Thursday, January 17, 2019

Retro Teachable - McClelland & Brett's Pine Tar Game

Today's Retro Teachable handles a sticky situation. The "pine tar" game was the confrontation heard around baseball: George Howard Brett was ejected seven times in his career in 2747 games as a player and Tim McClelland 76 as an umpire in 4,236 regular season games, but none sent shock waves around the sports world like McClelland's ejection of Brett on July 24, 1983. That date is better known as the Pine Tar Incident. If you're a fan of Seinfeld you'll know incidents aren't a good thing.

Having only called 72 games over two big league seasons before the '83 campaign, George Brett was Tim McClelland's first career big league ejection. How's that for a how-do-you-do? Read on to see how it went down.
This offseason's Tmac's Teachable Moments are brought to you by Pro Umpire Camp.
By now, the story is lore: Royals slugger Brett in the top of the ninth against the Yankees turns a one run deficit into a one-run lead with a two-run homer off Hall of Famer Goose Gossage. Brett, a HOFer himself, rounds the bases, but even before he's touched home, Bronx Bombers skipper Billy Martin is pointing to Brett's bat, which is now in the hands of home plate umpire McClelland.

Brinkman's crew discusses Brett's pine tar bat.
McClelland looks like he knows that the pine tar rule has been violated, but calls in his crew mates for a consult. The Crew Chief—2B Umpire Joe Brinkman—1B Umpire Drew Coble, and 3B Umpire Nick Bremigan get together, which in the early 80s was virtually UNHEARD OF (McClelland later recounted that Bremigan was the crew's "rules guy" and thus an invaluable resource for this sticky situation). Brinkman takes total control, rids the crew of players and managers and gets in a discussion with his partners. At this point, it's hard to believe he was only in his 11th year in the American League, for he already had a World Series and two ALCS under his belt.

When you huddle like this, it's best to go over all things possible and when you eventually make your decision, it's important that people know their post huddle responsibilities. Before the crew breaks up, all four umpires should know exactly where and what they will do next.

McClelland lays Brett's bat along home plate.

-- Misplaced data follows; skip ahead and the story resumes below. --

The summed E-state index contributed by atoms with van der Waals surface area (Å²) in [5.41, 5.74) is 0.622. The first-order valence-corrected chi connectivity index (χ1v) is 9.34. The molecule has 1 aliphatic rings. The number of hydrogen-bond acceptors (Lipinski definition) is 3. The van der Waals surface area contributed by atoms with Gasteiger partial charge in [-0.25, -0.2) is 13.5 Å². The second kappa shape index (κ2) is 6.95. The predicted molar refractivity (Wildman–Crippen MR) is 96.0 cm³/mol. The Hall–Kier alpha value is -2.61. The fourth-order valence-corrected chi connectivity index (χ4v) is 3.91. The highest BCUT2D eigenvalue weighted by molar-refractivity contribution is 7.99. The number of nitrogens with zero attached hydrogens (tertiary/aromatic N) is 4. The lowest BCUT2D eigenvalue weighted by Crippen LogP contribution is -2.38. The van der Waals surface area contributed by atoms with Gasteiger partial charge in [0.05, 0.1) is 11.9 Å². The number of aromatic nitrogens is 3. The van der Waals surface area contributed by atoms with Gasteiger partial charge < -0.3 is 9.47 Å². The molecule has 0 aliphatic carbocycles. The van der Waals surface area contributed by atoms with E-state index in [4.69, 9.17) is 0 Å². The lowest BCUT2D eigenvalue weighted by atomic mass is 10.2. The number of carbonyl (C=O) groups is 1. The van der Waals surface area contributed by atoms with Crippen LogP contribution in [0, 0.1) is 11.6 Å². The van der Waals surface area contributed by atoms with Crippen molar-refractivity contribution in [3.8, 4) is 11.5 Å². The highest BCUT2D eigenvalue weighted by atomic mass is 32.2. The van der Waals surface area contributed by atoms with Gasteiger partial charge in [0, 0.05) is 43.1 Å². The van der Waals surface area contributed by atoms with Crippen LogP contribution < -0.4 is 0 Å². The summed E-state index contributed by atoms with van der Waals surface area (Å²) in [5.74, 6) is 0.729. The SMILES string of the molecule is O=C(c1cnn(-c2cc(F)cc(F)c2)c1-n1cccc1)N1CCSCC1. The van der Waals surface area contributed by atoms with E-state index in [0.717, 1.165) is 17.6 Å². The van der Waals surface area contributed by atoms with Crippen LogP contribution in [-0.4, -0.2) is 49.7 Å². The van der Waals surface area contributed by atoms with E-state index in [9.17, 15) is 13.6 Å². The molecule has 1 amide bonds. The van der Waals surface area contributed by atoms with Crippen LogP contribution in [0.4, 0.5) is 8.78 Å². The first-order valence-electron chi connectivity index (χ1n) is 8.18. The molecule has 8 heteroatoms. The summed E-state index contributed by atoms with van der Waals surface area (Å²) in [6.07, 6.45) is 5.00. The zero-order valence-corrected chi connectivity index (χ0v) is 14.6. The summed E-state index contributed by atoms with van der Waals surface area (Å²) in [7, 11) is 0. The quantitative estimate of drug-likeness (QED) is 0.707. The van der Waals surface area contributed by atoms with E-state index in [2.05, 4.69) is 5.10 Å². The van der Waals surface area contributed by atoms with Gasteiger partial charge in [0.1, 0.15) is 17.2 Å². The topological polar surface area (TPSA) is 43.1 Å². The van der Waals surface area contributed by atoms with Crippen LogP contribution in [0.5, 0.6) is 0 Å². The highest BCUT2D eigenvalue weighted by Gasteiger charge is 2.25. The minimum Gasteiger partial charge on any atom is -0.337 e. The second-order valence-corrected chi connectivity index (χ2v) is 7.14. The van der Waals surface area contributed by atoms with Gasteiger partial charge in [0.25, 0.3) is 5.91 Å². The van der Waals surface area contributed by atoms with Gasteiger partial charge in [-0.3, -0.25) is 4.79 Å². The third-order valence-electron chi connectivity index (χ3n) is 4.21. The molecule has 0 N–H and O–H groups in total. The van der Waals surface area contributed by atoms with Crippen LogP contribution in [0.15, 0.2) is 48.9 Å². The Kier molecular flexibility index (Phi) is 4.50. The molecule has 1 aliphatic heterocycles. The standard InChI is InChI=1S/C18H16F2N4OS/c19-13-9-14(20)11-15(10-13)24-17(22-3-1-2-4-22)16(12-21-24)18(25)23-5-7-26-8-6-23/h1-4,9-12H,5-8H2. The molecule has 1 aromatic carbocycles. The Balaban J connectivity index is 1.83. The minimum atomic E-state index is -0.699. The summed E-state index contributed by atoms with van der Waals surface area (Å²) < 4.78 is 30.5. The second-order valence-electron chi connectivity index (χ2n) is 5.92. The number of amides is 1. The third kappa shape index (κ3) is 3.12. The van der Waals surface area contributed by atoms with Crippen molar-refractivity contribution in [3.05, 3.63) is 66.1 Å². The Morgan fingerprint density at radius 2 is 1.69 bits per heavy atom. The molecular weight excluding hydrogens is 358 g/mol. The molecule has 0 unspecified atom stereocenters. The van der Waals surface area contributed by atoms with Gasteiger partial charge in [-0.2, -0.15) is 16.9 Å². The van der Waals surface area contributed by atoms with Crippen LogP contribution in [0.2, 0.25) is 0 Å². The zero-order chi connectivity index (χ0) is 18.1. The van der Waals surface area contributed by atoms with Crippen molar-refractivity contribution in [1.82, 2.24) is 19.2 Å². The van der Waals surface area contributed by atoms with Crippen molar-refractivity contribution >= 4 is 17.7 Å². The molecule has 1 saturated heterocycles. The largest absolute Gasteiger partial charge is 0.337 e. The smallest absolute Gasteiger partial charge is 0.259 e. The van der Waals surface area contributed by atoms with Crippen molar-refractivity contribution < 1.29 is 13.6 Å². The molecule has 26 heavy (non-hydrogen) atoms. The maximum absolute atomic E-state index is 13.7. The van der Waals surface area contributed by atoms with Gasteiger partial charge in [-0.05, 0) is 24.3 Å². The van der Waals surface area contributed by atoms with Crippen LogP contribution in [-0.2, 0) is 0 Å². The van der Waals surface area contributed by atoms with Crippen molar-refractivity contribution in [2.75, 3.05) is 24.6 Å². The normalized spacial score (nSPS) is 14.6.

In this case, we go down the golden road to home plate to measure the bat. Why is that? Home plate is 17 inches wide. At the time Rule 1.10(c) of the Major League Baseball rule book, stated, "a bat may not be covered by such a substance more than 18 inches from the tip of the handle" (OBR 3.02(c) currently states, "The bat handle, for not more than 18 inches from its end, may be covered or treated with any material or substance to improve the grip. Any such material or substance that extends past the 18- inch limitation shall cause the bat to be removed from the game").

Thus, if home plate is 17 inches, most people should be able to add an inch with relative ease.

Chaos breaks out after the pine tar out call.
Based on McClelland's measurement, he correctly (per 1983 rules) calls Brett out, the Royals eventually protest and the ruckus ensues, as McClelland adds to his ejection slate with Rocky Colavito, Dick Howser, and Gaylord Perry (after the umpires confiscated Brett's bat, Perry attempted to steal it away).

The ruling was summarily flipped by American League President Lee MacPhail (Pronounced Mac-Fail), who cited past precedent as his reason for allowing the protest to stand...and that's where Tim Welke comes in.

Wait, What? Welke and his crew led by Davey Phillips signaled "safe" when the game resumed on August 18, 1983, when Martin appealed that Brett missed every base. Back on July 24, Brinkman's crew had signed an affidavit attesting to the observation that all bases were touched—And you thought it couldn't get any more crazy that a guy charging at an umpire from the dugout!

The Playing Rules Committee subsequently, and hastily, added a provision into then-Rule 1.10(c)/now-Rule 3.02(c) stating, "If the umpire discovers that the bat does not conform to (c) above until a time during or after which the bat has been used in play, it shall not be grounds for declaring the batter out, or ejected from the game."

Naturally, this regulation did not exist in 1983—the procedure back then, prior to the rules change, was to declare the offender out and to confiscate the bat! The George Brett-Tim McClelland pine tar game (and McPhail's protest ruling that contradicted the rule on the books at the time) singlehandedly forced MLB to change this rule. Otherwise, McPhail's decision would have truly been anarchist.

McPhail's affirmation of Kansas City's protest angered Yankees manager Billy Martin so much that when a slew of legal challenges by New York didn't prove successful in the court system, Martin turned the resumption-of-play portion of the game into a mockery, assigning pitcher Ron Guidry to center field and placing left-handed first baseman Don Mattingly at second base.

As for McClelland, though, he got the call right per the rule as written at the time.

Hey if you want to learn how to handle situations like this and more check out the banner above and see if the Professional Umpire Camp (PUC) is for you. Until next time Happy Umpiring everyone!!

Video as follows:
Alternate Link: Tim McClelland calls George Brett out for excess pine tar (MLB)

0 comments :

Post a Comment